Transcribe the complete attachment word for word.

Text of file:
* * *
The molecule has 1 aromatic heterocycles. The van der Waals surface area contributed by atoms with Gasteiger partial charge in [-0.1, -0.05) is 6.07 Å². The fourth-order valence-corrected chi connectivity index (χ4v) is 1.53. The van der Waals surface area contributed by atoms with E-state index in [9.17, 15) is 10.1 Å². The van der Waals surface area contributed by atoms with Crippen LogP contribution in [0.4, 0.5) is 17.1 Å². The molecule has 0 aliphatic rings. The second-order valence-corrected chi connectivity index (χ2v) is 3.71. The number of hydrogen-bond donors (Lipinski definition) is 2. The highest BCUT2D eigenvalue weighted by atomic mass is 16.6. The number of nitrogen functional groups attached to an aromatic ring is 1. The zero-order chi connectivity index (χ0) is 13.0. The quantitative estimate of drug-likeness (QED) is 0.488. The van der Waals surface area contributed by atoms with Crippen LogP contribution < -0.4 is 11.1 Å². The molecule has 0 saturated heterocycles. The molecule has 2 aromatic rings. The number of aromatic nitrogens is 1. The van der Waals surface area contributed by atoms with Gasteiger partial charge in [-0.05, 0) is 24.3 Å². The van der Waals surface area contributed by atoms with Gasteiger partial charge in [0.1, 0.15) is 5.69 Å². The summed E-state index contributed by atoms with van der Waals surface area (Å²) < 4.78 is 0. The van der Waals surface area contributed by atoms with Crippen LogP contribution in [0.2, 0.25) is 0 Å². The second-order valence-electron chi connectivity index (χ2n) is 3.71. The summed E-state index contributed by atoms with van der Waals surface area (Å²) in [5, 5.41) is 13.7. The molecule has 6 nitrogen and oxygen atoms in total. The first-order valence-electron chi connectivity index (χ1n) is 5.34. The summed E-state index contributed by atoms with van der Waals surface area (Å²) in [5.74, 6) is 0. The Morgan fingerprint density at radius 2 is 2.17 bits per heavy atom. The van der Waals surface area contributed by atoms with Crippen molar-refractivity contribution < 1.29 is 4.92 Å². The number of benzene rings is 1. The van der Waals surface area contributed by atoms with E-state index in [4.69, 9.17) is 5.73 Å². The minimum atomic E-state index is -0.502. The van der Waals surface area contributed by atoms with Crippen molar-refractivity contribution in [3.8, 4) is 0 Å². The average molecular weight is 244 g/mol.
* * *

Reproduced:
The molecule has 1 aromatic heterocycles. The van der Waals surface area contributed by atoms with Gasteiger partial charge in [-0.1, -0.05) is 6.07 Å². The fourth-order valence-corrected chi connectivity index (χ4v) is 1.53. The van der Waals surface area contributed by atoms with E-state index in [9.17, 15) is 10.1 Å². The van der Waals surface area contributed by atoms with Crippen LogP contribution in [0.4, 0.5) is 17.1 Å². The molecule has 0 aliphatic rings. The second-order valence-corrected chi connectivity index (χ2v) is 3.71. The number of hydrogen-bond donors (Lipinski definition) is 2. The highest BCUT2D eigenvalue weighted by atomic mass is 16.6. The number of nitrogen functional groups attached to an aromatic ring is 1. The zero-order chi connectivity index (χ0) is 13.0. The quantitative estimate of drug-likeness (QED) is 0.488. The van der Waals surface area contributed by atoms with Crippen LogP contribution < -0.4 is 11.1 Å². The molecule has 0 saturated heterocycles. The molecule has 2 aromatic rings. The number of aromatic nitrogens is 1. The van der Waals surface area contributed by atoms with Gasteiger partial charge in [-0.05, 0) is 24.3 Å². The van der Waals surface area contributed by atoms with Gasteiger partial charge in [0.1, 0.15) is 5.69 Å². The summed E-state index contributed by atoms with van der Waals surface area (Å²) < 4.78 is 0. The van der Waals surface area contributed by atoms with Crippen LogP contribution in [0.2, 0.25) is 0 Å². The second-order valence-electron chi connectivity index (χ2n) is 3.71. The summed E-state index contributed by atoms with van der Waals surface area (Å²) in [5, 5.41) is 13.7. The molecule has 6 nitrogen and oxygen atoms in total. The first-order valence-electron chi connectivity index (χ1n) is 5.34. The summed E-state index contributed by atoms with van der Waals surface area (Å²) in [5.74, 6) is 0. The Morgan fingerprint density at radius 2 is 2.17 bits per heavy atom. The van der Waals surface area contributed by atoms with Crippen molar-refractivity contribution < 1.29 is 4.92 Å². The number of benzene rings is 1. The van der Waals surface area contributed by atoms with E-state index in [4.69, 9.17) is 5.73 Å². The minimum atomic E-state index is -0.502. The van der Waals surface area contributed by atoms with Crippen molar-refractivity contribution in [3.8, 4) is 0 Å². The average molecular weight is 244 g/mol.